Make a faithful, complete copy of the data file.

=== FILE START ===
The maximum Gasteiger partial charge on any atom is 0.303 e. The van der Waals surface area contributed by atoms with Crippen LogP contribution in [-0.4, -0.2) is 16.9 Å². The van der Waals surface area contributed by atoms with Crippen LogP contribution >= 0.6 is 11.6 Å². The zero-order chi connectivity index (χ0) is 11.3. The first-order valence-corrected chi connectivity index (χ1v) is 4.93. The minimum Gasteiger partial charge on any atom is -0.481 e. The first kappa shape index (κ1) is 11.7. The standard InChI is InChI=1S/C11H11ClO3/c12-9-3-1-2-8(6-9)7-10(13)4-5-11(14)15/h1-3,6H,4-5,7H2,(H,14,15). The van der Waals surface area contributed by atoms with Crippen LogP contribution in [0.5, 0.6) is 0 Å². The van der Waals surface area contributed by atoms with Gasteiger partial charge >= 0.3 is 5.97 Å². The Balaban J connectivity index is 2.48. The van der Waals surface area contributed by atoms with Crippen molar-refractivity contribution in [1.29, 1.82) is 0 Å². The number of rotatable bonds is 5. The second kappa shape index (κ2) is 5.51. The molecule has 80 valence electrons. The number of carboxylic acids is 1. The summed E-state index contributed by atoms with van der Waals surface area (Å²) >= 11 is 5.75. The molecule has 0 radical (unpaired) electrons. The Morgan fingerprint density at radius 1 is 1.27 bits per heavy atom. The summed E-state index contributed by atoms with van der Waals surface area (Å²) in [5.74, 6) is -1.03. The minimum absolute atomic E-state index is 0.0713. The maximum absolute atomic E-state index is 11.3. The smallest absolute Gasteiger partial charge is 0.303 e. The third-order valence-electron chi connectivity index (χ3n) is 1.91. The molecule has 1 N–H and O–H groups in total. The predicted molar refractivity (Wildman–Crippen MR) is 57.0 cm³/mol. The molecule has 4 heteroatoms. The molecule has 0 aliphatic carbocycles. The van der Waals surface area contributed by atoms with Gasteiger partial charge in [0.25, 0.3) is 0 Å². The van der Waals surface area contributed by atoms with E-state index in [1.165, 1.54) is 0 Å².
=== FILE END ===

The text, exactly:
The maximum Gasteiger partial charge on any atom is 0.303 e. The van der Waals surface area contributed by atoms with Crippen LogP contribution in [-0.4, -0.2) is 16.9 Å². The van der Waals surface area contributed by atoms with Crippen LogP contribution >= 0.6 is 11.6 Å². The zero-order chi connectivity index (χ0) is 11.3. The first-order valence-corrected chi connectivity index (χ1v) is 4.93. The minimum Gasteiger partial charge on any atom is -0.481 e. The first kappa shape index (κ1) is 11.7. The standard InChI is InChI=1S/C11H11ClO3/c12-9-3-1-2-8(6-9)7-10(13)4-5-11(14)15/h1-3,6H,4-5,7H2,(H,14,15). The van der Waals surface area contributed by atoms with Crippen LogP contribution in [0.5, 0.6) is 0 Å². The van der Waals surface area contributed by atoms with Gasteiger partial charge >= 0.3 is 5.97 Å². The Balaban J connectivity index is 2.48. The van der Waals surface area contributed by atoms with Crippen molar-refractivity contribution in [1.29, 1.82) is 0 Å². The number of rotatable bonds is 5. The second kappa shape index (κ2) is 5.51. The molecule has 80 valence electrons. The number of carboxylic acids is 1. The summed E-state index contributed by atoms with van der Waals surface area (Å²) >= 11 is 5.75. The molecule has 0 radical (unpaired) electrons. The Morgan fingerprint density at radius 1 is 1.27 bits per heavy atom. The summed E-state index contributed by atoms with van der Waals surface area (Å²) in [5.74, 6) is -1.03. The minimum absolute atomic E-state index is 0.0713. The maximum absolute atomic E-state index is 11.3. The smallest absolute Gasteiger partial charge is 0.303 e. The third-order valence-electron chi connectivity index (χ3n) is 1.91. The molecule has 1 N–H and O–H groups in total. The predicted molar refractivity (Wildman–Crippen MR) is 57.0 cm³/mol. The molecule has 4 heteroatoms. The molecule has 0 aliphatic carbocycles. The van der Waals surface area contributed by atoms with Gasteiger partial charge in [0.25, 0.3) is 0 Å². The van der Waals surface area contributed by atoms with E-state index in [1.165, 1.54) is 0 Å².